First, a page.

Why Being Plugged In 24/7 Doesn't Make It Easier To Get Your Work Done

from the rocks-on-the-riverbed dept

There have been several stories noting the fact that people have a hard time taking a break from work these days. Those people that are glued to their computers or Blackberries will typically argue that constant attention is a must, given the amount of work that they have to get done. But as Dan Markovitz astutely points out, people that are always plugged in are often no better at keeping up with work levels. He makes his point by drawing an analogy to manufacturing. If your factory is producing way more of a given item than you need, it's easy to ignore the occasional product defect. But if you're producing the exact amount the required by the market, then it's of utmost importance to reduce defects and operate efficiently. If you keep allocating extra hours to your work, there's no impetus to figure out what's going wrong and why work is taking up so much time. But by stepping away after an alloted time, you're forced to identify how your actual working hours could be made more productive.


Reader Comments (rss)

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  1.  
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    Edmond Woychowsky, Jul 10th, 2007 @ 12:07pm

    Visibility

    What this doesn’t take into account is that an individual’s visibility is higher when they have to continuously fight fires. Someone that corrects the problem isn’t nearly as visible and is passed-over for raises and promotions. This I learned from experience, after having corrected issues so that everything would move smoothly.

     

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  2.  
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    Dan, Jul 10th, 2007 @ 12:39pm

    Re: Visibility

    That sounds like the bane of the IT world. We are only truly successful when everything works 100%. Then people ask why we are needed if everything works so well and they don't need to talk to us day to day.
    It's like firing fleet mechanics because cars aren't breaking down as often. In truth, it is because they are doing so well on preventative maintenance. Then the same people wonder why the car fleet is having more issues after a few months of use and fewer mechanics.

     

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  3.  
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    Sanguine Dream, Jul 10th, 2007 @ 1:10pm


    If your factory is producing way more of a given item than you need, it's easy to ignore the occasional product defect.


    Not only will the errors be ignored more easily but like comments 1 and 2 point out the errors will occur more often. If you work someone to hard and too often their performance will get sloppy becuase they are not getting the necessary downtime to recover from said hard day's work. In the short term staying connected 24/7 would seem like a great idea. You get to put in a little extra time to tidy things up a bit and get ahead of the game...until your boss notices this and decides to take advantage of your 24/7 connection. Next thing you know your workload has increased so much that now you have to work 24/7 just to keep from falling behind.

    That's not to say its all the bosses' fault either. A lot of these people who have those fancy Blackberries, PDAs, laptops, and other methods of constant connection will stay connected just for the bragging rights of owning some fancy tech and to put on the guise of "a vital employee that is so important that the company has to stay connected to her/him all the time."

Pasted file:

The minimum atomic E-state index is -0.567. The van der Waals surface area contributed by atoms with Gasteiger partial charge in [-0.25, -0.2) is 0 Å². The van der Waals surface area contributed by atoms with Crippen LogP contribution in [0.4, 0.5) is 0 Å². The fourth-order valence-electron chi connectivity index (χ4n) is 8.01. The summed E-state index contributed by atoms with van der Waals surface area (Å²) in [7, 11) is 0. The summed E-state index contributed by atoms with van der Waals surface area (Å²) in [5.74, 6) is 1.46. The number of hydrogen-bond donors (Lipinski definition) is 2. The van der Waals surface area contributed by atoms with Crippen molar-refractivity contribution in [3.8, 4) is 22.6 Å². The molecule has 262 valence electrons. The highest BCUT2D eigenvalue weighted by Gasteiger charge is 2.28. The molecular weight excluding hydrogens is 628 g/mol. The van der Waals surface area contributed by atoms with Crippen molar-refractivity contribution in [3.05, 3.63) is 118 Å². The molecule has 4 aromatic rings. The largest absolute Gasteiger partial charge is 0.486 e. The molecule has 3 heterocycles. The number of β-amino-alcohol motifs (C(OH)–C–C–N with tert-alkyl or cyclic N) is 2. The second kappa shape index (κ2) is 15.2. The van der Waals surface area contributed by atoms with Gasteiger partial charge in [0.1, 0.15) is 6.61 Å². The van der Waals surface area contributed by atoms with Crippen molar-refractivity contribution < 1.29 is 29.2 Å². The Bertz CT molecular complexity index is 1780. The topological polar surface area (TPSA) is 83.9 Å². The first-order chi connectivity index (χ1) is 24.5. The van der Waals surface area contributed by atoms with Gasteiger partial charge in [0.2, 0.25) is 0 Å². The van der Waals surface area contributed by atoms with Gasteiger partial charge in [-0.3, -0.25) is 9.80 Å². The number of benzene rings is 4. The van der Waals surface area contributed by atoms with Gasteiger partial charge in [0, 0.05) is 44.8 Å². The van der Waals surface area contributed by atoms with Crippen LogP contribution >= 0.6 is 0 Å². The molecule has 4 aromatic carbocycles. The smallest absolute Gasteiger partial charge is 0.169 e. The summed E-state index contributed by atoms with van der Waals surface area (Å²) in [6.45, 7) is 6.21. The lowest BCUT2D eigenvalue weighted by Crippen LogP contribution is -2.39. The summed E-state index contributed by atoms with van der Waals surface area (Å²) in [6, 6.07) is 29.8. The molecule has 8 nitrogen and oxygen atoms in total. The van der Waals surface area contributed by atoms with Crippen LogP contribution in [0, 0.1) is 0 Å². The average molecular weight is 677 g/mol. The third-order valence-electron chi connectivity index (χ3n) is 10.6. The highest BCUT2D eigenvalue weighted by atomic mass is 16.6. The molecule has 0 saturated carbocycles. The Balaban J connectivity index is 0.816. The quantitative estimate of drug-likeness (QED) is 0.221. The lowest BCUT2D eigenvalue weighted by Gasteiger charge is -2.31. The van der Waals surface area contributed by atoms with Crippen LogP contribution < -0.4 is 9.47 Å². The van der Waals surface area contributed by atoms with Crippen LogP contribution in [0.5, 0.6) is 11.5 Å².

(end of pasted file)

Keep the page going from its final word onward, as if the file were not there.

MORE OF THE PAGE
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  4.  
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    Dan, Jul 10th, 2007 @ 1:33pm

    AKA

    This is also known as Parkinson's Law:

    C. Northcote Parkinson, a British writer, formulated this rule: "Work expands to fill the time allotted to it; or, conversely, the amount of work completed is in inverse proportion to the number of people employed."

    Simply said: If you have an hour to do a 5-minute job, it will take an hour to do it. A large number of people accomplish less work than a smaller number of people.

     

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  5.  
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    anonymous coward, Jul 10th, 2007 @ 4:18pm

    some people brag about always being available.

    i brag about working from home, being rarely available, and spending the better part of my day in non-work activity.

     

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  6.  
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    workwork, Jul 10th, 2007 @ 4:19pm

    Part of the problem is that if you don't spend your off hours being visible then someone will step in who is willing to sacrifice their time. This opens up the possibility of being phased out due to lack of visibility to the people who make the decisions up top.

    It boils down to ... Are you willing to turn your job into your life or are you willing to step back and let someone eclipse you and possibly end up out of a job?

     

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  7.  
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    anonymous coward, Jul 11th, 2007 @ 7:26am

    @workwork

    If my job could be "stolen" by someone that was willing to work more unpaid overtime than me, he/she can have the job...

    Remember, if you work just four hours a week of unpaid overtime, you just voluntarily cut your own salary by 10%.

     

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